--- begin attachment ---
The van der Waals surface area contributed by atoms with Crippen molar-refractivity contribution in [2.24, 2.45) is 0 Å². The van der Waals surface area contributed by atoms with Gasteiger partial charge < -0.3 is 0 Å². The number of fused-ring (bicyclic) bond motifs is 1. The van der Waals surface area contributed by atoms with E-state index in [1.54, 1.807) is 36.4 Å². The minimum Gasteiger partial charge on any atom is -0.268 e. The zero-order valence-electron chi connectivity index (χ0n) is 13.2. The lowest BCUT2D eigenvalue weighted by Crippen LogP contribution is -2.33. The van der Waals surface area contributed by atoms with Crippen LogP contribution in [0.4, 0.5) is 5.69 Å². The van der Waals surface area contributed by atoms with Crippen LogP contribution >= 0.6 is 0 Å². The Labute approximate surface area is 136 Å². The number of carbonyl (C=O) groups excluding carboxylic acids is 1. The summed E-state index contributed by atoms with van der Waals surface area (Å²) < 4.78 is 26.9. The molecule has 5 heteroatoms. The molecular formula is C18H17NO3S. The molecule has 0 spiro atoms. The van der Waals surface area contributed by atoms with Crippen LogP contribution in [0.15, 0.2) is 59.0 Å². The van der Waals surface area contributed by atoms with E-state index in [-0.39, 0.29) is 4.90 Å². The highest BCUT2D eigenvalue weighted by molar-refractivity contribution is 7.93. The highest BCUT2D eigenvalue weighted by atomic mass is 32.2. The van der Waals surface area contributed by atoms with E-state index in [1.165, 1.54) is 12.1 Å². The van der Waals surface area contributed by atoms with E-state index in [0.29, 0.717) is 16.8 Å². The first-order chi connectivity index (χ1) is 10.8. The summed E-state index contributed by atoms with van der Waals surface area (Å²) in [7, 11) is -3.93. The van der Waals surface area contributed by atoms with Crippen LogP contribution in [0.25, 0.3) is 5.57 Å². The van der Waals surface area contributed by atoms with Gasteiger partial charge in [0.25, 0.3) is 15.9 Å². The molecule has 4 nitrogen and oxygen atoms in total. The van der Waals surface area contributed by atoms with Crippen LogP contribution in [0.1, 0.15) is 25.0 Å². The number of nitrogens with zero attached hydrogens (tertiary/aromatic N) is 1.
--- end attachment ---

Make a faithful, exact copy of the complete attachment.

The van der Waals surface area contributed by atoms with Crippen molar-refractivity contribution in [2.24, 2.45) is 0 Å². The van der Waals surface area contributed by atoms with Gasteiger partial charge < -0.3 is 0 Å². The number of fused-ring (bicyclic) bond motifs is 1. The van der Waals surface area contributed by atoms with E-state index in [1.54, 1.807) is 36.4 Å². The minimum Gasteiger partial charge on any atom is -0.268 e. The zero-order valence-electron chi connectivity index (χ0n) is 13.2. The lowest BCUT2D eigenvalue weighted by Crippen LogP contribution is -2.33. The van der Waals surface area contributed by atoms with Crippen LogP contribution in [0.4, 0.5) is 5.69 Å². The van der Waals surface area contributed by atoms with Crippen LogP contribution >= 0.6 is 0 Å². The Labute approximate surface area is 136 Å². The number of carbonyl (C=O) groups excluding carboxylic acids is 1. The summed E-state index contributed by atoms with van der Waals surface area (Å²) < 4.78 is 26.9. The molecule has 5 heteroatoms. The molecular formula is C18H17NO3S. The molecule has 0 spiro atoms. The van der Waals surface area contributed by atoms with Crippen LogP contribution in [0.15, 0.2) is 59.0 Å². The van der Waals surface area contributed by atoms with E-state index in [-0.39, 0.29) is 4.90 Å². The highest BCUT2D eigenvalue weighted by molar-refractivity contribution is 7.93. The highest BCUT2D eigenvalue weighted by atomic mass is 32.2. The van der Waals surface area contributed by atoms with E-state index in [1.165, 1.54) is 12.1 Å². The van der Waals surface area contributed by atoms with E-state index in [0.29, 0.717) is 16.8 Å². The first-order chi connectivity index (χ1) is 10.8. The summed E-state index contributed by atoms with van der Waals surface area (Å²) in [7, 11) is -3.93. The van der Waals surface area contributed by atoms with Crippen LogP contribution in [0.25, 0.3) is 5.57 Å². The van der Waals surface area contributed by atoms with Gasteiger partial charge in [0.25, 0.3) is 15.9 Å². The molecule has 4 nitrogen and oxygen atoms in total. The van der Waals surface area contributed by atoms with Crippen LogP contribution in [0.1, 0.15) is 25.0 Å². The number of nitrogens with zero attached hydrogens (tertiary/aromatic N) is 1.